It is not easy to portray convincingly the humanity of the ordinary soldier during a battle, but this picture book succeeds, while also showing the horrors of trench warfare during World War 1.  Jim is a young soldier who, with his mates and a messenger dog called Nipper, takes part in a dawn attack across no-man’s land.  As they move forward, they are under intense shelling and Jim is wounded. He manages to fall into a shell crater where, to his dismay, he discovers an enemy soldier who is also wounded.  Once it becomes clear that neither soldier wishes to kill the other, they instead help each other to survive.  Each is an ordinary soldier with family back home.  The text is simply but movingly written and the evocative illustrations are beautifully drawn.  (8 – 12 years) KS      

Do Not Forget Australia by Sally Murphy illustrated by Sonia Kretschmar hardback 9781921529863  $29.95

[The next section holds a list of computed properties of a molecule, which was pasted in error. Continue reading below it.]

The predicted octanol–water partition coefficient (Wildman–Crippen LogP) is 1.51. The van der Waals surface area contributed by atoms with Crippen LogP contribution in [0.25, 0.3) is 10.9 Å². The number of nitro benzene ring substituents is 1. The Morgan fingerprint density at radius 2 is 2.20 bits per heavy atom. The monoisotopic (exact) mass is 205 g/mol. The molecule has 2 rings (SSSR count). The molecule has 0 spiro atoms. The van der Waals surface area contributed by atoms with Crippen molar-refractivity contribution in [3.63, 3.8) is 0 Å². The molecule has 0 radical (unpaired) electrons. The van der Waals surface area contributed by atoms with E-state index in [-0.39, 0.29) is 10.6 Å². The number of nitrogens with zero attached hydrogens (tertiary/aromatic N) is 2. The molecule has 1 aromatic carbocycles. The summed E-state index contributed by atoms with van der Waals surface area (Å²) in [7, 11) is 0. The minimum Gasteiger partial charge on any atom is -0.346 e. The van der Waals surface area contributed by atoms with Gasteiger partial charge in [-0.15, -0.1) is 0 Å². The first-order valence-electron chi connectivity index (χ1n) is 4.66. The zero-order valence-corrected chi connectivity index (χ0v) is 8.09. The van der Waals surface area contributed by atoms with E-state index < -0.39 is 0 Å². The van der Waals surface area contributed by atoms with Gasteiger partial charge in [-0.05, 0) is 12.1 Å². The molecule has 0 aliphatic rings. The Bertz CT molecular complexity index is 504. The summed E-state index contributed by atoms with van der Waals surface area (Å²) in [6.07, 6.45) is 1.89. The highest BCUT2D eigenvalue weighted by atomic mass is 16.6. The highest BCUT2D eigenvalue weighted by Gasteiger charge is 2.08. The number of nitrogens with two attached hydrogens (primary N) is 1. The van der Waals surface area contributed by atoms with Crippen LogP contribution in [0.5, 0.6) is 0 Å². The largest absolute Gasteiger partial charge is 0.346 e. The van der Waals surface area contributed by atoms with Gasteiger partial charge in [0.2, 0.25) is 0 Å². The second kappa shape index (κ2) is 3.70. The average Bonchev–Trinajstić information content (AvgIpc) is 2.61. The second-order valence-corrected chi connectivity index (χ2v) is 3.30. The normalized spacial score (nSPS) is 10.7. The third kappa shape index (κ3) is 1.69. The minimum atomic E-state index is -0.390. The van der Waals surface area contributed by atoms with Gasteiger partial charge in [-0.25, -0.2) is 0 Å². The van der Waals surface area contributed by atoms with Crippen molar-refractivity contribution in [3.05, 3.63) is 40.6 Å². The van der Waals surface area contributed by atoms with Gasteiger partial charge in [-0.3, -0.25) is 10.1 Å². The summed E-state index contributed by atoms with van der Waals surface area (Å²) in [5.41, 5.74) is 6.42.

The special relationship between the people of the village of Villers-Bretonneux and Australia has received considerable publicity over the past few years.  This explains in picture book format how that relationship came about.  It is told through the fictional stories of two young boys, Henri in Villers-Bretonneux and Billy in Australia.  The link in the story is provided by Billy’s father, who is fighting in France and takes part in the battle to free the village from German control.  However, the village was almost destroyed in the fighting.  After the war, many children in Victoria took part in fund-raising to raise money to help rebuild the destroyed school in Villers-Bretonneux.  As well as the stories of the two children describing their own different lives during this period, Sally Murphy has also included additional background information.  The illustrations clearly show the contrasts in the lives of the two boys and the devastation caused by the warfare.  (6 – 11 years) KS